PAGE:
Give the orca whales a wide berth | Editorial

As part of the Marine Mammal Protection Act, which was originally adopted in 1972 and later updated over the subsequent years, it is a federal offense to intentionally come within 200 yards of a marine mammal. An orca, otherwise known as a killer whale, is a marine mammal.

On the 4th of July, Eastsound was granted a rare opportunity to catch a view of a handful of transient orcas swimming through the shallow waters. Cameron Fralick of Deer Harbor Charters had followed the orcas in from Rosario into the shores of the village.

While observing the orcas from the safety of his vessel, Fralick observed a man jump off his kayak into the water just three feet away from the carnivorous animals.

Please don’t do that.

There have been a couple reported “attacks” on humans by killer whales in the wild, but that doesn’t mean that you should just jump in and see what happens. Additionally, as was stated before, it’s a federal offense to get that close to marine wildlife and there’s a state law against it. The 200-yard rule applies to boats and water crafts as well.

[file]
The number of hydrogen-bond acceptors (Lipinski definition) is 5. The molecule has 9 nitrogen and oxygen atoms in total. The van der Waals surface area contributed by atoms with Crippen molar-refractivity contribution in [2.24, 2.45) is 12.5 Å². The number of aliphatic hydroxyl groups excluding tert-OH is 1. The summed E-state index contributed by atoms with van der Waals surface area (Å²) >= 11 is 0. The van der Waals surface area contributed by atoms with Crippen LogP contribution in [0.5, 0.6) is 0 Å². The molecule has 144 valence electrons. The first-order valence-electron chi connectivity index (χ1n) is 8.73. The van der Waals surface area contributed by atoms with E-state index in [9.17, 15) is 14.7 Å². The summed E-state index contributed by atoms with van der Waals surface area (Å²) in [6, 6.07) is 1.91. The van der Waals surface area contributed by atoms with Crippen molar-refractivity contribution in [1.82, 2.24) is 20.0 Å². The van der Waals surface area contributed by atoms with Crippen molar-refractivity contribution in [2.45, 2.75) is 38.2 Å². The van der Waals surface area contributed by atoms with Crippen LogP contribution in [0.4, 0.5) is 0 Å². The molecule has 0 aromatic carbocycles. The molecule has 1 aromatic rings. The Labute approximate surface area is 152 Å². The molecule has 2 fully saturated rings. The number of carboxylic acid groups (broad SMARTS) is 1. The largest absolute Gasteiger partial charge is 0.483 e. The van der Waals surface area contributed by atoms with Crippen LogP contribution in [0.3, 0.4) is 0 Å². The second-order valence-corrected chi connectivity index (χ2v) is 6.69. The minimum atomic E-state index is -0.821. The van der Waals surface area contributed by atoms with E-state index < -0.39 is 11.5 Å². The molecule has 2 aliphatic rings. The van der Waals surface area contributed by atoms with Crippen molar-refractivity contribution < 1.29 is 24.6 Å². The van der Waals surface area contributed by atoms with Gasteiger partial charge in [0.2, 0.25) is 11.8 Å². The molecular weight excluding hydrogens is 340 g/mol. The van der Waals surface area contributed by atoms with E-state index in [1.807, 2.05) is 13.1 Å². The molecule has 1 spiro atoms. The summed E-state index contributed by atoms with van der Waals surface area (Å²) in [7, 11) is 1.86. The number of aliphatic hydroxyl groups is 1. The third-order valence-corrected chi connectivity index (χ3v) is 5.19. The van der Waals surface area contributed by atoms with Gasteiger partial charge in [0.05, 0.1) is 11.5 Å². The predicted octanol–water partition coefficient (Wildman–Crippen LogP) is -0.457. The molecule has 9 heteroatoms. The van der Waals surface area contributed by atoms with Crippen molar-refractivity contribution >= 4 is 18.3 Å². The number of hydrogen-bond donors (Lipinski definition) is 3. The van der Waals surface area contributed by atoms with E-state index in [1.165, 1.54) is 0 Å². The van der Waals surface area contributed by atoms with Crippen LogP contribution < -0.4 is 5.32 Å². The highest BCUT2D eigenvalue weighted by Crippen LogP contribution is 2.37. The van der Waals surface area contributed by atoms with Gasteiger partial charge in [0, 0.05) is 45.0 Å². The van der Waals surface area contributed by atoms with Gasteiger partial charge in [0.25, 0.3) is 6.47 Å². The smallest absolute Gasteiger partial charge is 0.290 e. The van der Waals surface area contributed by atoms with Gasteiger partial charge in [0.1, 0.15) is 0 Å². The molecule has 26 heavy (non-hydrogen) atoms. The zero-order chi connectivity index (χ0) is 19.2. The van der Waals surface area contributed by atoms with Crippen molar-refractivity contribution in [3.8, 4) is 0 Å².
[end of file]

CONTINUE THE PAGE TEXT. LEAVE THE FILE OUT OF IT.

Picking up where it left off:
As the probability of transient orca sightings near shore increases, so will the stupidity of people. Remind friends, family and tourists that although the orcas are very beautiful and very majestic, they’re also very large and very dangerous.

The transient orcas eat mammals such as harbor seals, sea lions and more. There hasn’t been a reported case of an orca killing a person in the wild – but it’s an entirely different story when they’re in captivity. For more details on that, watch the documentary “Blackfish.” With the rise in potential human-orca interactions, the likelihood of a deadly event also increases.

So, please, don’t break the law and don’t risk your life trying to swim with the orcas. It’s a surefire way to earn your Darwin Award.